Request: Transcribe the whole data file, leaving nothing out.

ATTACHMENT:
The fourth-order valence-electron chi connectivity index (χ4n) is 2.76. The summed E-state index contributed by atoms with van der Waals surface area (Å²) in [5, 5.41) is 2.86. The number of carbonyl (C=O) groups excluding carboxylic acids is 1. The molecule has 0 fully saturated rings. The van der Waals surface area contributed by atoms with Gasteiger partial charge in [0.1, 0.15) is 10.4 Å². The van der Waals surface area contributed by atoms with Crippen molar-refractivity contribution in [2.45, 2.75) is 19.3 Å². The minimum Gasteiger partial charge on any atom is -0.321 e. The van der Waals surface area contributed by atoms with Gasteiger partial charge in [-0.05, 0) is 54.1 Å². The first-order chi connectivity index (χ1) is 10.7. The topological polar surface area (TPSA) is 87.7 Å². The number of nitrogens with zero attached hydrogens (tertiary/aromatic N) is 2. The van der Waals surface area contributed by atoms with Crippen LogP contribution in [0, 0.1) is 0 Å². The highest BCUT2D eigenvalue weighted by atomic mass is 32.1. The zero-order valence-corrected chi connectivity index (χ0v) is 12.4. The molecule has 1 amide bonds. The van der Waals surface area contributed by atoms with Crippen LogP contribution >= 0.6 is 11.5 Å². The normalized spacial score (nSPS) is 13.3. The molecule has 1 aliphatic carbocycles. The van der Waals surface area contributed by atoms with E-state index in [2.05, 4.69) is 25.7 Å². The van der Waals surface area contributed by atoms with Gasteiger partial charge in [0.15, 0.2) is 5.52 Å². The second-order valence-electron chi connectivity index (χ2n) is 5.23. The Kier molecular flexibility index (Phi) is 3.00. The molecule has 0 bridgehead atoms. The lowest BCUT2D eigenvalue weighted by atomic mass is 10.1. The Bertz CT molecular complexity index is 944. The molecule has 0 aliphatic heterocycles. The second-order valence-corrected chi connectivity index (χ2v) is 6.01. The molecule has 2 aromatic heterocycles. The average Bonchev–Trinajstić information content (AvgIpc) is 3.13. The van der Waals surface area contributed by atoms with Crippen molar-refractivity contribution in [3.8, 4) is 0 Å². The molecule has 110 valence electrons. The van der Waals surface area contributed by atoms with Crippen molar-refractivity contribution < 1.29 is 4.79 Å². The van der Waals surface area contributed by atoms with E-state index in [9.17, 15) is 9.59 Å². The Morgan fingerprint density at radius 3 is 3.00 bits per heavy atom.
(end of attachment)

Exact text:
The fourth-order valence-electron chi connectivity index (χ4n) is 2.76. The summed E-state index contributed by atoms with van der Waals surface area (Å²) in [5, 5.41) is 2.86. The number of carbonyl (C=O) groups excluding carboxylic acids is 1. The molecule has 0 fully saturated rings. The van der Waals surface area contributed by atoms with Gasteiger partial charge in [0.1, 0.15) is 10.4 Å². The van der Waals surface area contributed by atoms with Crippen molar-refractivity contribution in [2.45, 2.75) is 19.3 Å². The minimum Gasteiger partial charge on any atom is -0.321 e. The van der Waals surface area contributed by atoms with Gasteiger partial charge in [-0.05, 0) is 54.1 Å². The first-order chi connectivity index (χ1) is 10.7. The topological polar surface area (TPSA) is 87.7 Å². The number of nitrogens with zero attached hydrogens (tertiary/aromatic N) is 2. The van der Waals surface area contributed by atoms with Crippen LogP contribution in [0, 0.1) is 0 Å². The highest BCUT2D eigenvalue weighted by atomic mass is 32.1. The zero-order valence-corrected chi connectivity index (χ0v) is 12.4. The molecule has 1 amide bonds. The van der Waals surface area contributed by atoms with Crippen LogP contribution >= 0.6 is 11.5 Å². The normalized spacial score (nSPS) is 13.3. The molecule has 1 aliphatic carbocycles. The van der Waals surface area contributed by atoms with E-state index in [2.05, 4.69) is 25.7 Å². The van der Waals surface area contributed by atoms with Gasteiger partial charge in [0.15, 0.2) is 5.52 Å². The second-order valence-electron chi connectivity index (χ2n) is 5.23. The Kier molecular flexibility index (Phi) is 3.00. The molecule has 0 bridgehead atoms. The lowest BCUT2D eigenvalue weighted by atomic mass is 10.1. The Bertz CT molecular complexity index is 944. The molecule has 0 aliphatic heterocycles. The second-order valence-corrected chi connectivity index (χ2v) is 6.01. The molecule has 2 aromatic heterocycles. The average Bonchev–Trinajstić information content (AvgIpc) is 3.13. The van der Waals surface area contributed by atoms with Crippen molar-refractivity contribution in [3.8, 4) is 0 Å². The molecule has 110 valence electrons. The van der Waals surface area contributed by atoms with Crippen molar-refractivity contribution < 1.29 is 4.79 Å². The van der Waals surface area contributed by atoms with E-state index in [9.17, 15) is 9.59 Å². The Morgan fingerprint density at radius 3 is 3.00 bits per heavy atom.